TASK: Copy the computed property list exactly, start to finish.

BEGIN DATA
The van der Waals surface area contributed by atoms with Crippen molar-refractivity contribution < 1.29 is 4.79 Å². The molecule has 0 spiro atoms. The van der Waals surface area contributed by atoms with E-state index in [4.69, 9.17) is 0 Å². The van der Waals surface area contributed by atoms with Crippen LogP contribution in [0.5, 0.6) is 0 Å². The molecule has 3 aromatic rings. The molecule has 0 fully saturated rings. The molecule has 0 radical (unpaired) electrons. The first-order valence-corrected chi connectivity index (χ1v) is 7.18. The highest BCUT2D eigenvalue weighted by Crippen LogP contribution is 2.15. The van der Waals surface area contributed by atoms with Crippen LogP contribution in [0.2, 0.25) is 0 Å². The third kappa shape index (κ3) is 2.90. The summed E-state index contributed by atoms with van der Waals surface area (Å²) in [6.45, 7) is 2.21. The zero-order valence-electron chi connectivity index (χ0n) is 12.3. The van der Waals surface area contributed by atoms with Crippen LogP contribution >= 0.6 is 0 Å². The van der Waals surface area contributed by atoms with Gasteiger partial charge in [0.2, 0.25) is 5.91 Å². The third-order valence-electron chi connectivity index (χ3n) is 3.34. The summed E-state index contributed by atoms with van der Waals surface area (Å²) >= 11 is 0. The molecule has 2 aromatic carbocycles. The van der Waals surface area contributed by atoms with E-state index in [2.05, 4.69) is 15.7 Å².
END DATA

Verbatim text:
The van der Waals surface area contributed by atoms with Crippen molar-refractivity contribution < 1.29 is 4.79 Å². The molecule has 0 spiro atoms. The van der Waals surface area contributed by atoms with E-state index in [4.69, 9.17) is 0 Å². The van der Waals surface area contributed by atoms with Crippen LogP contribution in [0.5, 0.6) is 0 Å². The molecule has 3 aromatic rings. The molecule has 0 fully saturated rings. The molecule has 0 radical (unpaired) electrons. The first-order valence-corrected chi connectivity index (χ1v) is 7.18. The highest BCUT2D eigenvalue weighted by Crippen LogP contribution is 2.15. The van der Waals surface area contributed by atoms with Crippen LogP contribution in [0.2, 0.25) is 0 Å². The third kappa shape index (κ3) is 2.90. The summed E-state index contributed by atoms with van der Waals surface area (Å²) in [6.45, 7) is 2.21. The zero-order valence-electron chi connectivity index (χ0n) is 12.3. The van der Waals surface area contributed by atoms with Crippen LogP contribution >= 0.6 is 0 Å². The van der Waals surface area contributed by atoms with Gasteiger partial charge in [0.2, 0.25) is 5.91 Å². The third-order valence-electron chi connectivity index (χ3n) is 3.34. The summed E-state index contributed by atoms with van der Waals surface area (Å²) >= 11 is 0. The molecule has 2 aromatic carbocycles. The van der Waals surface area contributed by atoms with E-state index in [2.05, 4.69) is 15.7 Å².